- Why the Isle of Wight’s high streets could become the best in England - 7th June, 2021
- Squirrels don’t owe you anything - 29th March, 2021
- The great wall of Ryde - 23rd February, 2021
By The Hampshire Ponderer The Ponderer cheerfully admits to being a religious person with a lifelong admiration for science and scientific methods. He’s bucked up by accepting that the rock in the photo is a hundred million years old, because this puts human history into perspective.
He doesn’t understand the controversy about the relationship of science and religion because for him both seem equally important parts of human experience. Dawkins’ and Hitchens’ attacks on religion seem fair enough so far as they go ” religion has an appalling history of hatred and violence ” but miss the vital point that the hatred and violence is not a characteristic of religion only but of human nature, and that science itself gives the reason for this with its investigation of human origins and of evolutionary theory. Look at starlings battling on the bird table for sole access to the food; and you will see a reflection of motorists at a red light, in gear, foot on throttle, desperate to beat the next car. If we don’t know ourselves to be animals we’ll never understand the significance of being human. If we want to show our humanity by moving on from the battle for survival that characterises the natural world, religion offers, alongside its failures, a reservoir of insights and experience that is tried and tested. Archbishop Rowan Williams made a significant point when he wrote:
Human activity is misunderstood if it is seen as a sequence of ‘responsible’ decisions taken by a conscious and self-aware person, in control of his life. More often it is a confused, partly conscious, partly instinctive response to … a world we do not dominate.
Certainly a vital part of our lives concerns objective and verifiable knowledge. It matters that we have accurate and dependable information about the genetic sequence of a chromosome or our bank balance. Equally it matters how we use that information but we need to accept that objectivity is not the definitive quality of every part of life. It contributes to but doesn’t govern our decisions about moral values which need to be weighed up and acted on in the “confused, partly conscious, partly instinctive” way in which we respond hourly to the fact of our existence. Nor, although this would be disputed by many religious people, does objective knowledge govern faith. We make a thousand decisions every day by conscious thought and instinctive reaction, we use a bit of logic and a lot of intuition and at the end of it all we weigh up the outcome by a subtle and intricate process of judgement that has been formed over our lifetime. Then, and this is a central point, we need to recognise that faith is as intimate to us as logic, the only question is how and what we believe. A certain sort of faith is part of the way we know about science. We might not understand the processes which led Heisenberg to formulate the Principle of Uncertainty but have no hesitation in accepting that this is ” at least for the time being ” a crucial step in understanding the nature of the atom. This capacity is part of what distinguishes us from other animals in the natural world. While we are still powerfully influenced by the struggle for survival, and have ‘kill or be killed’ in our genes, we are also able to think about ourselves in a way they can’t.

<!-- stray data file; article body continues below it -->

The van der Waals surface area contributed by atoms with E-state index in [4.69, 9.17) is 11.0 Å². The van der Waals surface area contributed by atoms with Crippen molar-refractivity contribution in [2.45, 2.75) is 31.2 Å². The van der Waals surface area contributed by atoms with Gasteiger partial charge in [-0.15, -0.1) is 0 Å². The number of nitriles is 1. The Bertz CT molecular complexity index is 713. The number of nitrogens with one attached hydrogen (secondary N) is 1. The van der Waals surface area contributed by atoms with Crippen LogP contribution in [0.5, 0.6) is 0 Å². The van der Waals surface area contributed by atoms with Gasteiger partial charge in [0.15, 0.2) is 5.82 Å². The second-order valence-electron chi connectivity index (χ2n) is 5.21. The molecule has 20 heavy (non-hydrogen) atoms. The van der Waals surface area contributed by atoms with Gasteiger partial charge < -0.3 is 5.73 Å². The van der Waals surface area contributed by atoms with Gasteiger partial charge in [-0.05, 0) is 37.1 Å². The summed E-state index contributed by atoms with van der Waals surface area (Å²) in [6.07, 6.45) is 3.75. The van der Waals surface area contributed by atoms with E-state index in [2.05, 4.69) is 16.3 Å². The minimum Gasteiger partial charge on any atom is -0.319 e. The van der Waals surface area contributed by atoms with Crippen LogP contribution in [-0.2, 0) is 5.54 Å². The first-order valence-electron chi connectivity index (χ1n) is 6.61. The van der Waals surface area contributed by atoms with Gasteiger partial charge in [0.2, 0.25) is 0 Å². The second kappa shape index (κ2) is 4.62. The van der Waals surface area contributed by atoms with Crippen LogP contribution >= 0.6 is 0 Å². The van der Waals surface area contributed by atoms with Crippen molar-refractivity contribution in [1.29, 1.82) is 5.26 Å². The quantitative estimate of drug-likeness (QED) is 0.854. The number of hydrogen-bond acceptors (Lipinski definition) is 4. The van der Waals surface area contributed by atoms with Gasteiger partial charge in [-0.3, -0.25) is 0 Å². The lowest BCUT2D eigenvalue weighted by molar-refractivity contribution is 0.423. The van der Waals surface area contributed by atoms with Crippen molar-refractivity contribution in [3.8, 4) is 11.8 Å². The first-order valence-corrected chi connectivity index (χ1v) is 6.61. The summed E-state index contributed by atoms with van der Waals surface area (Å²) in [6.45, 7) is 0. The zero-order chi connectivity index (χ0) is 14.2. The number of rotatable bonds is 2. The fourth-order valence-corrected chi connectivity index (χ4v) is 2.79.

But there is another part of ourselves that looks beyond the struggle against others and finds one thing distinctive of Homo sapiens which is that we not only think but that we love, we recognise beauty and generosity. It’s important to ask from time to time why it is we like looking at primroses, which brings us to the subject of God. If we try to work out the meaning of God not by starting from assertions of scripture or an authoritative church but by looking at the qualities of love or beauty or generosity; we can conceive that to have perfection as something to be aimed for gives human existence a purpose. That in turn allows the possibility that God is the name given to the perfection of love and that for us to try to shape our lives in such a way that we become more perfect in love is not just a worthwhile aim but one which gives meaning to everything else. We can then return to the other areas of life including scientific thought, bringing up families, working out how to live in a liberal democracy, understanding the nature of scripture and tackling the consequences of global capitalism with some effective tools to use for the task. This is by no means all of the story but it’s meant to suggest we needn’t stick with the sterile bickerings about authority which have clogged up discussions between science and faith for too long now. The Hampshire Ponderer